The first embroidery stitch María Méndez Rodríguez learned at the age of 7 was the chain stitch. It’s the same one that, years later, she would teach to her seven children. At 42, Méndez has mastered advanced stitches like the closed buttonhole and rococo. She’s now diving back into the drawing process, trying to evolve from the traditional motifs of flowers and leaves she embroiders on blouses to better reflect the flora in her community.
Like many of the Tzeltales women in the community of Aguacatenango, in the southern Mexican state of Chiapas, Méndez spends hours every week embroidering a single blouse. Back pain, finger pain, and eyestrain are common. Despite the long hours and creative details that their designs entail, the creations of Méndez and other artists in the community often go underappreciated. A small blouse can take between 30 to 40 hours to make and might sell for as low as 200 pesos (less than $10 USD). For many Indigenous women, their textiles are the main source of income.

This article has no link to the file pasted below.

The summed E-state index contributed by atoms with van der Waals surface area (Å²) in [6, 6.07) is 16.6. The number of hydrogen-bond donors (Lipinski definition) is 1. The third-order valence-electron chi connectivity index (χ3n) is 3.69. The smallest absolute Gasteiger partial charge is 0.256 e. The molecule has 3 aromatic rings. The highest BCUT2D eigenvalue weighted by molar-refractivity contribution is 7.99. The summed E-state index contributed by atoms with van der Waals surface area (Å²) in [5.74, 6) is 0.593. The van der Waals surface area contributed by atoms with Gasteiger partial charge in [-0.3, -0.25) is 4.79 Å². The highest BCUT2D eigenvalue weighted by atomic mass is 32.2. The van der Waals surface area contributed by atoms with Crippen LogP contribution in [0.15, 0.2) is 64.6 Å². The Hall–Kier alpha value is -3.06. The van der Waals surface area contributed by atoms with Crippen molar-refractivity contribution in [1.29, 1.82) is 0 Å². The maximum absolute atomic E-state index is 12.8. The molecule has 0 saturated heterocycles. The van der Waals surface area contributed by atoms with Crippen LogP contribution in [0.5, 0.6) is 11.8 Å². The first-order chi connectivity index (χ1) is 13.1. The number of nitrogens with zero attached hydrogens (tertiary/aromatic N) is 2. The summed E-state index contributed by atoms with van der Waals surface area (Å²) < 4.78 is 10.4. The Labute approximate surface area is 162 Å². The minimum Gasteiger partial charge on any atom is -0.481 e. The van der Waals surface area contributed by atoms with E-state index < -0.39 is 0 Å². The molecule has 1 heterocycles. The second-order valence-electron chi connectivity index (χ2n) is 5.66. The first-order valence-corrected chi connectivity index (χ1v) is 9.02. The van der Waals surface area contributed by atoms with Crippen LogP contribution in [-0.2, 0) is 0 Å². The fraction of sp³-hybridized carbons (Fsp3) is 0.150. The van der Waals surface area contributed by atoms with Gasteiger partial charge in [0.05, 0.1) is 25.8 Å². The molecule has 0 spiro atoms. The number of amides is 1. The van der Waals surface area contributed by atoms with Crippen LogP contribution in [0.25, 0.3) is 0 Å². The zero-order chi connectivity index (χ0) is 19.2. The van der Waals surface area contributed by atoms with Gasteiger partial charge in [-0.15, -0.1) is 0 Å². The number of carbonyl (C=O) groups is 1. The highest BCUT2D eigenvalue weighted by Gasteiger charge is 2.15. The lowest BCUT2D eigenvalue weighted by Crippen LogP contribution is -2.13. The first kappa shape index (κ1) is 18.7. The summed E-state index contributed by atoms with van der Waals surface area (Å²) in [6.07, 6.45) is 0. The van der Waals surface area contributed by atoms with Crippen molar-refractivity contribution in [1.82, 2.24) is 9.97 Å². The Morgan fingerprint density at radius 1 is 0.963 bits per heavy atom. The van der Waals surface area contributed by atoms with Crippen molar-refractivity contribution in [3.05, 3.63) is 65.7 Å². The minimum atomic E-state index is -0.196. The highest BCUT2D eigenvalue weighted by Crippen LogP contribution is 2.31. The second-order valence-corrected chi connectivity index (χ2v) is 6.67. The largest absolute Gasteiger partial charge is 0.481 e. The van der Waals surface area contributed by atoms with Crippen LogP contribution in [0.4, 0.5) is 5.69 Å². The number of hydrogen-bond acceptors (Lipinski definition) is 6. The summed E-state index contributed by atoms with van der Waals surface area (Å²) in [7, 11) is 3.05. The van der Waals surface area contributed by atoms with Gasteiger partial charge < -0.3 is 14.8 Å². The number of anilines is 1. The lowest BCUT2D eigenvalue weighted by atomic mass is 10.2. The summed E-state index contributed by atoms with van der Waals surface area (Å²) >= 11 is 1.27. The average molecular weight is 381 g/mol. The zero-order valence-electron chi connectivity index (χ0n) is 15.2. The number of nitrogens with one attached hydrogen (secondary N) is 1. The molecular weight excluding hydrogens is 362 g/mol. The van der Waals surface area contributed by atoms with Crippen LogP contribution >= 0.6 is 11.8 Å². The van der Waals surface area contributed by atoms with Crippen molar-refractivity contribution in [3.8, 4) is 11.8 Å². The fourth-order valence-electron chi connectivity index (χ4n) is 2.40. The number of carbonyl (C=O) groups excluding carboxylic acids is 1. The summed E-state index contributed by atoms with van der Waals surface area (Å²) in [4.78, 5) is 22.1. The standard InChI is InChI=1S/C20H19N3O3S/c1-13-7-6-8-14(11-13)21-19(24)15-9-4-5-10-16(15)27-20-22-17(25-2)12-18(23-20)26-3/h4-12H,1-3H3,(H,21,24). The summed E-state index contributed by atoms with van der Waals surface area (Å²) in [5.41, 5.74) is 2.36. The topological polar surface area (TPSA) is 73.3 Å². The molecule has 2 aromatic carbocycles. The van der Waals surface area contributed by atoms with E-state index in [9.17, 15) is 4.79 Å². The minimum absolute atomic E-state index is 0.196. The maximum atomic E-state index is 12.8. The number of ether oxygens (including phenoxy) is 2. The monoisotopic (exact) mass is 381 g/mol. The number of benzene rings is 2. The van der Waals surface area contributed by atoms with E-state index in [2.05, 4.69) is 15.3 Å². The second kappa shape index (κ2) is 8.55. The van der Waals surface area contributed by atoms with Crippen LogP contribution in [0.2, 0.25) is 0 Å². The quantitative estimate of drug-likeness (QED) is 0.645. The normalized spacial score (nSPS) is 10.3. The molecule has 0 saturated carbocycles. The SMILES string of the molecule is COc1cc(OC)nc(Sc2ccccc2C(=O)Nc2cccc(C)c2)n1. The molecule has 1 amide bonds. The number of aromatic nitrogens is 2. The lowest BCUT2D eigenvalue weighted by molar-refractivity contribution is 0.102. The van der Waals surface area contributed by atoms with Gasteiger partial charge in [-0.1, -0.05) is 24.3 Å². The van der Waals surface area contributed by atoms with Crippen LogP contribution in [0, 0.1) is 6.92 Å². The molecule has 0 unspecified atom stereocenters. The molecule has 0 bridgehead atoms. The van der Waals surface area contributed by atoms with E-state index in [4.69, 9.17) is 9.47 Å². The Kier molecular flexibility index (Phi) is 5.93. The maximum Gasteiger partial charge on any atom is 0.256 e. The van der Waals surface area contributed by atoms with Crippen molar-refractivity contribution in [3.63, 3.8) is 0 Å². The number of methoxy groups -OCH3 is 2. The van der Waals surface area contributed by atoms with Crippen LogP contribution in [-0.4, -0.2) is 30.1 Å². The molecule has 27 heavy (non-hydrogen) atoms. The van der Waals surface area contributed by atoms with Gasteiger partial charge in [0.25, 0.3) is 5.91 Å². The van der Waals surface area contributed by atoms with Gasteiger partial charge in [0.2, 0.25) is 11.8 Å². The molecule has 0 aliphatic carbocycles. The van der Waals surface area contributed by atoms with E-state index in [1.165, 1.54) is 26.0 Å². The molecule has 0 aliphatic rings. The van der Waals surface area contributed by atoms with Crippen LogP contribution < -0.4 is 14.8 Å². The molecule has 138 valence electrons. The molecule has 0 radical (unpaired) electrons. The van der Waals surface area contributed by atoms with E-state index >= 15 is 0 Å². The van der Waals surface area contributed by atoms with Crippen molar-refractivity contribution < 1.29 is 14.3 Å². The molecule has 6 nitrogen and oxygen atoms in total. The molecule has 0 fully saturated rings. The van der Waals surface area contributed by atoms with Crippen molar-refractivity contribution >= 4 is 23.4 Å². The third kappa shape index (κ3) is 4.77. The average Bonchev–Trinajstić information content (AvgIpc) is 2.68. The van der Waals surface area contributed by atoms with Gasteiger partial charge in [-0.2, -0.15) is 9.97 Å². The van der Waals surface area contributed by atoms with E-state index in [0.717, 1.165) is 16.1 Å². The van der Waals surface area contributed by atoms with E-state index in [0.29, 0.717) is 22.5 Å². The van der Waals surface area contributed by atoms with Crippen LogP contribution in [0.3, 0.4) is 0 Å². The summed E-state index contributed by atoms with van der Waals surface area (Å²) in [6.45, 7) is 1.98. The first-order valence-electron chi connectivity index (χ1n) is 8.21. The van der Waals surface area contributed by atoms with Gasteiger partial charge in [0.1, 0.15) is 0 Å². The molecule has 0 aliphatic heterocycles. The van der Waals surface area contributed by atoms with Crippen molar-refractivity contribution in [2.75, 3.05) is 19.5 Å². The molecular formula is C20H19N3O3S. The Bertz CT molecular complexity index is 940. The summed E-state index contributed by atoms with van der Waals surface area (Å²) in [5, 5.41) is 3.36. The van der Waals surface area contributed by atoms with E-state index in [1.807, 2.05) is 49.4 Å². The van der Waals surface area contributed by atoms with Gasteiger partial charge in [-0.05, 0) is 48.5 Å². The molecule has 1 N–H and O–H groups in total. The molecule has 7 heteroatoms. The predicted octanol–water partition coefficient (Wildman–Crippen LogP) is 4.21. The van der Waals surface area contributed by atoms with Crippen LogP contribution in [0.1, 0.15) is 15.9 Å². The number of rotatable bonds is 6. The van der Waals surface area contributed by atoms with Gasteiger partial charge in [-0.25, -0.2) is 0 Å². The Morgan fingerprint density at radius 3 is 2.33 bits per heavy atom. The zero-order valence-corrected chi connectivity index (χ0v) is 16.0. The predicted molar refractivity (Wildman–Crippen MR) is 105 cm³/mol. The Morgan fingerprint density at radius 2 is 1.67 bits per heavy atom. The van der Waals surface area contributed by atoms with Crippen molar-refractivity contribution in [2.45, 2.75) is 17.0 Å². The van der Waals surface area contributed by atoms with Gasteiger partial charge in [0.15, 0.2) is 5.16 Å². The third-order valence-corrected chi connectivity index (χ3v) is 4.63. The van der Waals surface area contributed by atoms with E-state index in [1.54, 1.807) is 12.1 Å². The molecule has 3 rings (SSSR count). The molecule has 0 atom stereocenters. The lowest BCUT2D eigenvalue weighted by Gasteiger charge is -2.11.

While sales are slow for Méndez and others in her community, Indigenous patterns have exploded in popularity elsewhere: major companies like Zara, Anthropologie, Carolina Herrera, and Mango have incorporated similar designs into their clothing under the pretext of inspiration. Fashion houses have profited without acknowledging the origin of the designs or compensating communities.
But now, Mexico’s Indigenous and Afro-Mexican communities are being sold a solution — or, at least, something that looks like one. To fight back against the plagiarism and dispossession of Indigenous art, Mexico has approved a law meant to protect and safeguard the cultural heritage of Indigenous and Afro-Mexican peoples and communities. It recognizes the collective right to intellectual property of these communities, calls for the creation of a National Registry of Cultural Heritage, and allows the government to prosecute theft of a cultural work. On the surface, it’s a bold step toward dealing with cultural appropriation and remedying some of the ways these communities continue to be marginalized.